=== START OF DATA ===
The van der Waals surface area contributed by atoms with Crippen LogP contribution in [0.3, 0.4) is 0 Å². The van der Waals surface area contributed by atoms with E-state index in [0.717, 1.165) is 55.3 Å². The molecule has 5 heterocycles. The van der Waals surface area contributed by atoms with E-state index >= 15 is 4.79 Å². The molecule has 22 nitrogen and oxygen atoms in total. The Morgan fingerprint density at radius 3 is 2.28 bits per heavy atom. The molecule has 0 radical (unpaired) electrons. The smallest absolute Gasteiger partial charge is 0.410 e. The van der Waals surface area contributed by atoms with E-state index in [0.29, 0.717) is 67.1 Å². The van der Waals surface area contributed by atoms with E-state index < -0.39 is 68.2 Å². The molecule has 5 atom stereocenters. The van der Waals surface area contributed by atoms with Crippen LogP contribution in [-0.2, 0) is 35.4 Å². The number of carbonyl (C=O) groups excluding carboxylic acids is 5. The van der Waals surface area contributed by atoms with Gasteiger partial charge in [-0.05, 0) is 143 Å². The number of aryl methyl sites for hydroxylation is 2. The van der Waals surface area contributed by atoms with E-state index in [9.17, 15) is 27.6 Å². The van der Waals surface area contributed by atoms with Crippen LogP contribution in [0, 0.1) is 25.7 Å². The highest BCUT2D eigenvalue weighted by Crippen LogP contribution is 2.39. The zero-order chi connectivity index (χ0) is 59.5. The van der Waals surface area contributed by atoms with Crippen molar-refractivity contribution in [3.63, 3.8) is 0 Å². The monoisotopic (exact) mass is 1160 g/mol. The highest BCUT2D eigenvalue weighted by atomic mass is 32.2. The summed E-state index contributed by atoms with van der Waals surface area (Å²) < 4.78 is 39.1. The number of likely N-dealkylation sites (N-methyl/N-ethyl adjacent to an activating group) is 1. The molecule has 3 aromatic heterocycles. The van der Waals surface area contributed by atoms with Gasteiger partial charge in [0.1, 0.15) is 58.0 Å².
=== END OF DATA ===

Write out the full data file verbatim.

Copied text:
The van der Waals surface area contributed by atoms with Crippen LogP contribution in [0.3, 0.4) is 0 Å². The van der Waals surface area contributed by atoms with E-state index in [0.717, 1.165) is 55.3 Å². The molecule has 5 heterocycles. The van der Waals surface area contributed by atoms with E-state index >= 15 is 4.79 Å². The molecule has 22 nitrogen and oxygen atoms in total. The Morgan fingerprint density at radius 3 is 2.28 bits per heavy atom. The molecule has 0 radical (unpaired) electrons. The smallest absolute Gasteiger partial charge is 0.410 e. The van der Waals surface area contributed by atoms with E-state index in [0.29, 0.717) is 67.1 Å². The van der Waals surface area contributed by atoms with E-state index < -0.39 is 68.2 Å². The molecule has 5 atom stereocenters. The van der Waals surface area contributed by atoms with Crippen LogP contribution in [-0.2, 0) is 35.4 Å². The number of carbonyl (C=O) groups excluding carboxylic acids is 5. The van der Waals surface area contributed by atoms with Gasteiger partial charge in [-0.05, 0) is 143 Å². The number of aryl methyl sites for hydroxylation is 2. The van der Waals surface area contributed by atoms with E-state index in [9.17, 15) is 27.6 Å². The van der Waals surface area contributed by atoms with Crippen LogP contribution in [0, 0.1) is 25.7 Å². The highest BCUT2D eigenvalue weighted by Crippen LogP contribution is 2.39. The zero-order chi connectivity index (χ0) is 59.5. The van der Waals surface area contributed by atoms with Crippen molar-refractivity contribution in [3.63, 3.8) is 0 Å². The monoisotopic (exact) mass is 1160 g/mol. The highest BCUT2D eigenvalue weighted by atomic mass is 32.2. The summed E-state index contributed by atoms with van der Waals surface area (Å²) < 4.78 is 39.1. The number of likely N-dealkylation sites (N-methyl/N-ethyl adjacent to an activating group) is 1. The molecule has 3 aromatic heterocycles. The van der Waals surface area contributed by atoms with Gasteiger partial charge in [0.1, 0.15) is 58.0 Å².